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Getting to know you: Justin Reeves

Getting to know you: Justin Reeves (U.S. Air Force photo illustration by Claude Lazzara)

Getting to know you: Justin Reeves (U.S. Air Force photo illustration by Claude Lazzara)

ROBINS AIR FORCE BASE, Ga. -- This week our Getting to Know You feature highlights Justin Reeves, Automatic Test Systems Division executive officer.

Time in service: 5 years
Hometown: Carrollton, Ga.

What does your work involve at Robins? "My work at Robins involves managing the security, emergency management, personnel, facility management, and Continuity of Operations Programs for the Automatic Test Systems Division. On a typical day you will find me doing anything from processing personnel actions or security visits to war-gaming emergency management scenarios with our mission partners here."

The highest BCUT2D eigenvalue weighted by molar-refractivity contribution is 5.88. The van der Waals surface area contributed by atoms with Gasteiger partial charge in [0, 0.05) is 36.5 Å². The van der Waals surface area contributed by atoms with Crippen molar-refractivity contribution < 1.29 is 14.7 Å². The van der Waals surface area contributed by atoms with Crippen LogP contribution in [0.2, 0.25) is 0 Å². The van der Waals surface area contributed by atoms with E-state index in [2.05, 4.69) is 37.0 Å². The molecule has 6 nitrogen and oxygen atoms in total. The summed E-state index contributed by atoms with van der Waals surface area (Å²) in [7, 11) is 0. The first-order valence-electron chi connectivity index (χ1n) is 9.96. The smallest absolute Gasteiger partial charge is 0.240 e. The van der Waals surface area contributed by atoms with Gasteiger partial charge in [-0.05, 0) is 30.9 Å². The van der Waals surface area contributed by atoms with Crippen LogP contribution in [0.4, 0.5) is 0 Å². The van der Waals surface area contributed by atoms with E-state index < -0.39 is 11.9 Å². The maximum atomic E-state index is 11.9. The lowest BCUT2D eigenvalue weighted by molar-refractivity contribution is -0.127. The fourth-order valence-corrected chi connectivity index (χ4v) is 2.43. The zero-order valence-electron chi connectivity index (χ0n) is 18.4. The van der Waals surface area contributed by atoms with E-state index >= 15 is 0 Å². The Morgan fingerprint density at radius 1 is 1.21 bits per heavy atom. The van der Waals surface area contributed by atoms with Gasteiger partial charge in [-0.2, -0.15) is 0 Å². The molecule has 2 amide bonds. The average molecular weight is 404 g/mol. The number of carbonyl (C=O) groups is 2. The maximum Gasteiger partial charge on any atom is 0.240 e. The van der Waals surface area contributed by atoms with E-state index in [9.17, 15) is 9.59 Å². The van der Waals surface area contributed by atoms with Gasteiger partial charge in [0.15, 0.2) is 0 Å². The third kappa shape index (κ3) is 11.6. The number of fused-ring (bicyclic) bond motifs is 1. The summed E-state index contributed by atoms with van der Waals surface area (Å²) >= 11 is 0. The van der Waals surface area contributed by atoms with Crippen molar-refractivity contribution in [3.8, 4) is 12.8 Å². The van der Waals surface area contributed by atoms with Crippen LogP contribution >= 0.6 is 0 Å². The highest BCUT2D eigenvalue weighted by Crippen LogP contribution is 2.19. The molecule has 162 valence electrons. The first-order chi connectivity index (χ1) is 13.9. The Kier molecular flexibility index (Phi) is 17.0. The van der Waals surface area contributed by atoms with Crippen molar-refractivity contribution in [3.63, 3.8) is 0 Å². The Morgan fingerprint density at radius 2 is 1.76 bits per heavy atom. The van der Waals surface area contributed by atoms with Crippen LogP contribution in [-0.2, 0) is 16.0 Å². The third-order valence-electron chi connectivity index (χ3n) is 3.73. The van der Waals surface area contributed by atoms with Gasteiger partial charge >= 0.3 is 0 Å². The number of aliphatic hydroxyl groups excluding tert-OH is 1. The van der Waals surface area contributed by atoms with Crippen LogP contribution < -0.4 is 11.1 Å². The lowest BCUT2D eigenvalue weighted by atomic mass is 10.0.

What do you enjoy most about your work? "The variety of people and career fields I get to work with. Every day is a little bit different and you're always being blessed with new opportunities to grow and help people at different stages of their careers."

How does your work contribute to the Robins mission? "My office helps to support the warfighter by taking care of all of the "care and feeding" aspects of our organization. We handle business operations for ATS so that our personnel can focus on getting test systems back to the warfighter in the field and know that we have their backs whenever a business operations need is identified."

What prompted your interest in your current career field? "My mentors Professor Clif Wilkinson and Dr. Jerry Herbel at Georgia College. Professor Wilkinson convinced me to pursue my Masters in Public Administration and Dr. Herbel was a huge proponent of the co-op programs at Robins."

Who has been the biggest influence in your life? "My parents. My dad taught us the value of honesty, loyalty, and integrity at home and in civil service while he was the sheriff of Carroll County. My mom reinforced those values with a deep and abundant faith that taught us that doing what was right wasn't always the easiest course of action."